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John is going to send a Valentine to one person.
3) Not stated
Mary: Hey, John! Tomorrow is Valentine’s Day! Do you remember?
John: Do I remember? I’ve spent loads of money on Valentine cards, to say nothing of postage costs!
Mary: That’s funny! I thought one was supposed to buy and send a card to just one person. Isn’t that the point?
John: It used to be, but I think not anymore. You are expected to send cards to teachers, relatives, neighbours ... This is ridiculous — but be ready for some caustic comments if you forget somebody from this list! People have completely forgotten the fact that there was a time when this holiday was close to being forbidden — I guess it was in 1969.
Mary: That’s sad, but you are probably right. For example, have you heard that, according to the statistics, teachers receive the most Valentines, followed by kids, mothers and only then spouses or sweethearts?
John: This doesn’t surprise me at all. Valentine’s Day is probably the second largest card-sending holiday in the world.
Mary: Only the second? How come?
John: I think you are missing Christmas, aren’t you? You know Hallmark employs 80 people every year to research the sales pattern of previous Valentines. That is big business for them.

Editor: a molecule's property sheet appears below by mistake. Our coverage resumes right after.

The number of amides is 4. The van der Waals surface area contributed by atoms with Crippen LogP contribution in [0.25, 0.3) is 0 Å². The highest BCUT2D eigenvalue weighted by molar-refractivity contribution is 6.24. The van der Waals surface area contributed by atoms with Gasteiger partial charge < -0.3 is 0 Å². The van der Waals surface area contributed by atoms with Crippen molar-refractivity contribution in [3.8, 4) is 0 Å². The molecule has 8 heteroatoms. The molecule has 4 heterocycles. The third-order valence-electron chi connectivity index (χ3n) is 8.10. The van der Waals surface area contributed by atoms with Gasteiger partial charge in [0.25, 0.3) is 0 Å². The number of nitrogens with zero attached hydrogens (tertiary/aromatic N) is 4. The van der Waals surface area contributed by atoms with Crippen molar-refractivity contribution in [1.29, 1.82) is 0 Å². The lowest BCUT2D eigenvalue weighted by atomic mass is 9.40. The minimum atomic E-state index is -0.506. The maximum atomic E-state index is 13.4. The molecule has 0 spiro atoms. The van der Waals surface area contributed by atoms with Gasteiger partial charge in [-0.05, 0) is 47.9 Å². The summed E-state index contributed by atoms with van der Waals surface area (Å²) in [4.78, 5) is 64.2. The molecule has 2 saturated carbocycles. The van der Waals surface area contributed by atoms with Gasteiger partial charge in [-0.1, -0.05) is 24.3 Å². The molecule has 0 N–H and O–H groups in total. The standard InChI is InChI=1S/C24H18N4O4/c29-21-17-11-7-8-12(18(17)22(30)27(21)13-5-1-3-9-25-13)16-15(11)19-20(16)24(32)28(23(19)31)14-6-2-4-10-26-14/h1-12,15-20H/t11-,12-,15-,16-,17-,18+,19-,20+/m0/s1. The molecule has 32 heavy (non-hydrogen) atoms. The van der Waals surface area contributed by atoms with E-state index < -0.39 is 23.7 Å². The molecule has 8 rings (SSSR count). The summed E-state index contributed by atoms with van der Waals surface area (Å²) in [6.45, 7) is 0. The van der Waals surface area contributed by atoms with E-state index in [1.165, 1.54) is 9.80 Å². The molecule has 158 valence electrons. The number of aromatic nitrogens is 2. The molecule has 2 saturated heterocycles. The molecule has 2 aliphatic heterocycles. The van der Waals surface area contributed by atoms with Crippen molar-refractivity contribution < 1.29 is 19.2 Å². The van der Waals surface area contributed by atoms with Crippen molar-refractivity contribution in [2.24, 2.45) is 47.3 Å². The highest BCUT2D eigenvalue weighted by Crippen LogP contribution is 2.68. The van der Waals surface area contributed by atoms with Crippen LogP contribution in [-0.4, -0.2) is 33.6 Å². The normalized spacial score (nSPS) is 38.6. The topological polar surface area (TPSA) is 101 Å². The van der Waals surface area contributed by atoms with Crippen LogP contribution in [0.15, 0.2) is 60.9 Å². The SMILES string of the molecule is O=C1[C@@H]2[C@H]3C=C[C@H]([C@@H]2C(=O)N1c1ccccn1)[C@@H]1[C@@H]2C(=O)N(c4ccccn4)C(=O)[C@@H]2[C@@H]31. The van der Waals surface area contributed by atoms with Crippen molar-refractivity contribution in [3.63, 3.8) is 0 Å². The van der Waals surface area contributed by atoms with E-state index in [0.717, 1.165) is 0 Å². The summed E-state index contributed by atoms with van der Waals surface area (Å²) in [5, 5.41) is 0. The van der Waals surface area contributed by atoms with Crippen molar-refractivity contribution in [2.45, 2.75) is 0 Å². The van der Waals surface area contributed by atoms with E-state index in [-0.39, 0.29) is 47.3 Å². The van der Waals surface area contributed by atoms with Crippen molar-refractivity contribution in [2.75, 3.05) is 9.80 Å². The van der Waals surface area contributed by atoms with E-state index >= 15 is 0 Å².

Mary: Much depends on clever advertising; that’s the fact. Do you know that in Japan after the successful campaign of a chocolate factory, women began to give men a box of sweets for Valentine’s Day?
John: Never! I don’t believe it! At least lucky men in Japan don’t have to buy bunches of roses.
Mary: A bouquet is important indeed. You don’t want to send mixed signals with it, do you?
John: What do you mean?
Mary: The colour of flowers, of course! Red can mean romantic love or just deep respect. Peach can tell a person of your gratitude or appreciation. Pink symbolizes perfection and black says farewell. Imagine you mix black and red or peach and pink.
John: This is completely over my head. I doubt many people still remember these archaic rules.
Mary: You never know! OK, I’ve got to go. See you tomorrow.
John: All right. I hope you’ll have a card for me!
Mary: I certainly will!
I’ve spent loads of money on Valentine cards, to say nothing of postage costs!